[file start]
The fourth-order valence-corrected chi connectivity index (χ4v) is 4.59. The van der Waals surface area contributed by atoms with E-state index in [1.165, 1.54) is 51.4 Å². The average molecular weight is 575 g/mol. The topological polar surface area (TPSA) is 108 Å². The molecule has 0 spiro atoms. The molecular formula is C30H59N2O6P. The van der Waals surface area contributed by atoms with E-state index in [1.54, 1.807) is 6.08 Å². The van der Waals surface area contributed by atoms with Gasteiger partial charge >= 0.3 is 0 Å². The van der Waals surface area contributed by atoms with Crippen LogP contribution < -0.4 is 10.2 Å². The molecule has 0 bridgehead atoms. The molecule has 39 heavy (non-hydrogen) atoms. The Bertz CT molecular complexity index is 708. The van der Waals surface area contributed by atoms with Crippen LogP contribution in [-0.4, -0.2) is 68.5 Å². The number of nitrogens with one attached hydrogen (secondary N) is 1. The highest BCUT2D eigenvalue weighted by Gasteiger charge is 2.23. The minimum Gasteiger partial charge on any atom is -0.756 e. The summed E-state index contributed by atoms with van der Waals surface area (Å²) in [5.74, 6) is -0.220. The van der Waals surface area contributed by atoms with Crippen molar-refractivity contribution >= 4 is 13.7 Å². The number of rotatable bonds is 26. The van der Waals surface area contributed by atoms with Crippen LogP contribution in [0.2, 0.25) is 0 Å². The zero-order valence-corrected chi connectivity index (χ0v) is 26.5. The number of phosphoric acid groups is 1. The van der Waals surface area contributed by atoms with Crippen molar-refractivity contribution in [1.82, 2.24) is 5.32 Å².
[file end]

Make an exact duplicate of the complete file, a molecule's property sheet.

The fourth-order valence-corrected chi connectivity index (χ4v) is 4.59. The van der Waals surface area contributed by atoms with E-state index in [1.165, 1.54) is 51.4 Å². The average molecular weight is 575 g/mol. The topological polar surface area (TPSA) is 108 Å². The molecule has 0 spiro atoms. The molecular formula is C30H59N2O6P. The van der Waals surface area contributed by atoms with E-state index in [1.54, 1.807) is 6.08 Å². The van der Waals surface area contributed by atoms with Gasteiger partial charge >= 0.3 is 0 Å². The van der Waals surface area contributed by atoms with Crippen LogP contribution < -0.4 is 10.2 Å². The molecule has 0 bridgehead atoms. The molecule has 39 heavy (non-hydrogen) atoms. The Bertz CT molecular complexity index is 708. The van der Waals surface area contributed by atoms with Crippen LogP contribution in [-0.4, -0.2) is 68.5 Å². The number of nitrogens with one attached hydrogen (secondary N) is 1. The highest BCUT2D eigenvalue weighted by Gasteiger charge is 2.23. The minimum Gasteiger partial charge on any atom is -0.756 e. The summed E-state index contributed by atoms with van der Waals surface area (Å²) in [5.74, 6) is -0.220. The van der Waals surface area contributed by atoms with Crippen molar-refractivity contribution >= 4 is 13.7 Å². The number of rotatable bonds is 26. The van der Waals surface area contributed by atoms with Crippen LogP contribution in [0.2, 0.25) is 0 Å². The zero-order valence-corrected chi connectivity index (χ0v) is 26.5. The number of phosphoric acid groups is 1. The van der Waals surface area contributed by atoms with Crippen molar-refractivity contribution in [1.82, 2.24) is 5.32 Å².